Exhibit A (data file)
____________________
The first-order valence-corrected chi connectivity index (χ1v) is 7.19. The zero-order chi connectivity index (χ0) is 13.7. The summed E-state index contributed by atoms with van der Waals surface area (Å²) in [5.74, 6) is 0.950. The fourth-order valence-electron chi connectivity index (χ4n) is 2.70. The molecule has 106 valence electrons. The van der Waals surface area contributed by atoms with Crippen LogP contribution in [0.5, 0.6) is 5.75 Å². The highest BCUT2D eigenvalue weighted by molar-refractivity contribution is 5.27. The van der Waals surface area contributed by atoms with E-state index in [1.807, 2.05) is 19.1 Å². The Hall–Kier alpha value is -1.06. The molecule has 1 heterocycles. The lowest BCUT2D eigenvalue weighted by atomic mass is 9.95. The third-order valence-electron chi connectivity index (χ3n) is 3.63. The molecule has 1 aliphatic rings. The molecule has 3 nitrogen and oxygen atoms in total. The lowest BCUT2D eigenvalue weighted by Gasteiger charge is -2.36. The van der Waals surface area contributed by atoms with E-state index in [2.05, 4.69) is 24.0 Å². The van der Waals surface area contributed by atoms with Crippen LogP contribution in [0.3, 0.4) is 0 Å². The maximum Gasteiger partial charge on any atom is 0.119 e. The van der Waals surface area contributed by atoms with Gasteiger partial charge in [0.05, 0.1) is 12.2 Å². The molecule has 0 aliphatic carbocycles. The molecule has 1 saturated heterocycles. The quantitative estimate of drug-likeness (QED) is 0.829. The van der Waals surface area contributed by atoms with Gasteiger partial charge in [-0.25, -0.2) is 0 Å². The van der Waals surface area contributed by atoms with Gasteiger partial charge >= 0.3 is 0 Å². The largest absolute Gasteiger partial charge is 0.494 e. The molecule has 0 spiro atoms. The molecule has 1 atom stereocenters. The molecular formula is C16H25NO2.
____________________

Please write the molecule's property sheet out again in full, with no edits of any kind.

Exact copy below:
The first-order valence-corrected chi connectivity index (χ1v) is 7.19. The zero-order chi connectivity index (χ0) is 13.7. The summed E-state index contributed by atoms with van der Waals surface area (Å²) in [5.74, 6) is 0.950. The fourth-order valence-electron chi connectivity index (χ4n) is 2.70. The molecule has 106 valence electrons. The van der Waals surface area contributed by atoms with Crippen LogP contribution in [0.5, 0.6) is 5.75 Å². The highest BCUT2D eigenvalue weighted by molar-refractivity contribution is 5.27. The van der Waals surface area contributed by atoms with E-state index in [1.807, 2.05) is 19.1 Å². The Hall–Kier alpha value is -1.06. The molecule has 1 heterocycles. The lowest BCUT2D eigenvalue weighted by atomic mass is 9.95. The third-order valence-electron chi connectivity index (χ3n) is 3.63. The molecule has 1 aliphatic rings. The molecule has 3 nitrogen and oxygen atoms in total. The lowest BCUT2D eigenvalue weighted by Gasteiger charge is -2.36. The van der Waals surface area contributed by atoms with E-state index in [2.05, 4.69) is 24.0 Å². The van der Waals surface area contributed by atoms with Crippen LogP contribution in [0.3, 0.4) is 0 Å². The maximum Gasteiger partial charge on any atom is 0.119 e. The van der Waals surface area contributed by atoms with Gasteiger partial charge in [0.05, 0.1) is 12.2 Å². The molecule has 0 aliphatic carbocycles. The molecule has 1 saturated heterocycles. The quantitative estimate of drug-likeness (QED) is 0.829. The van der Waals surface area contributed by atoms with Gasteiger partial charge in [-0.25, -0.2) is 0 Å². The van der Waals surface area contributed by atoms with Gasteiger partial charge >= 0.3 is 0 Å². The largest absolute Gasteiger partial charge is 0.494 e. The molecule has 0 spiro atoms. The molecule has 1 atom stereocenters. The molecular formula is C16H25NO2.